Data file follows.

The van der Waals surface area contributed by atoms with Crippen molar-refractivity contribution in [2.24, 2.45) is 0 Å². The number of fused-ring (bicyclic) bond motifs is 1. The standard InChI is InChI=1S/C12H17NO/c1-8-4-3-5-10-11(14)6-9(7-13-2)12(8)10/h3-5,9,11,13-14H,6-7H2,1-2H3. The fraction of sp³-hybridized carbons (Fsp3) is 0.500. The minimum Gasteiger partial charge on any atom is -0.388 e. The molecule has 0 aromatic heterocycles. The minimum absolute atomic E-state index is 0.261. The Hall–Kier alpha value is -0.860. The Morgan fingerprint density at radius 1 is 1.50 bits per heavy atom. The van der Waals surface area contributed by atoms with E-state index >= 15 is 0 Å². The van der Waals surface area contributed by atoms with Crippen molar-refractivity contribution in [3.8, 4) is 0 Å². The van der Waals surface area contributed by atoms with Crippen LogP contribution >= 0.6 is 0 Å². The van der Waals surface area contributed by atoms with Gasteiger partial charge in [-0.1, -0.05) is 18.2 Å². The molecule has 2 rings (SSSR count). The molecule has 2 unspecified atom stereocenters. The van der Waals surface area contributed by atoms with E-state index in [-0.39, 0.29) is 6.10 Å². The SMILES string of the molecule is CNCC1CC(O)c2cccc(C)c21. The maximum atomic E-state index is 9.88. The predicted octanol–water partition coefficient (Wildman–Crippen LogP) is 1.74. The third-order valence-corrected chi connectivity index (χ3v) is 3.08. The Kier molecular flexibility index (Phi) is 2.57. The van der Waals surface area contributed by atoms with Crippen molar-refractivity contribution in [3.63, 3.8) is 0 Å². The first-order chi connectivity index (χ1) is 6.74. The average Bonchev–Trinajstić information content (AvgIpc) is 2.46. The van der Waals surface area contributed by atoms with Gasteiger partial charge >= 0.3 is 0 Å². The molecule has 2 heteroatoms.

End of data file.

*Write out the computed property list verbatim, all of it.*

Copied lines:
The van der Waals surface area contributed by atoms with Crippen molar-refractivity contribution in [2.24, 2.45) is 0 Å². The number of fused-ring (bicyclic) bond motifs is 1. The standard InChI is InChI=1S/C12H17NO/c1-8-4-3-5-10-11(14)6-9(7-13-2)12(8)10/h3-5,9,11,13-14H,6-7H2,1-2H3. The fraction of sp³-hybridized carbons (Fsp3) is 0.500. The minimum Gasteiger partial charge on any atom is -0.388 e. The molecule has 0 aromatic heterocycles. The minimum absolute atomic E-state index is 0.261. The Hall–Kier alpha value is -0.860. The Morgan fingerprint density at radius 1 is 1.50 bits per heavy atom. The van der Waals surface area contributed by atoms with E-state index >= 15 is 0 Å². The van der Waals surface area contributed by atoms with Crippen molar-refractivity contribution in [3.8, 4) is 0 Å². The van der Waals surface area contributed by atoms with Crippen LogP contribution >= 0.6 is 0 Å². The van der Waals surface area contributed by atoms with Gasteiger partial charge in [-0.1, -0.05) is 18.2 Å². The molecule has 2 rings (SSSR count). The molecule has 2 unspecified atom stereocenters. The van der Waals surface area contributed by atoms with E-state index in [-0.39, 0.29) is 6.10 Å². The SMILES string of the molecule is CNCC1CC(O)c2cccc(C)c21. The maximum atomic E-state index is 9.88. The predicted octanol–water partition coefficient (Wildman–Crippen LogP) is 1.74. The third-order valence-corrected chi connectivity index (χ3v) is 3.08. The Kier molecular flexibility index (Phi) is 2.57. The van der Waals surface area contributed by atoms with Crippen molar-refractivity contribution in [3.63, 3.8) is 0 Å². The first-order chi connectivity index (χ1) is 6.74. The average Bonchev–Trinajstić information content (AvgIpc) is 2.46. The van der Waals surface area contributed by atoms with Gasteiger partial charge >= 0.3 is 0 Å². The molecule has 2 heteroatoms.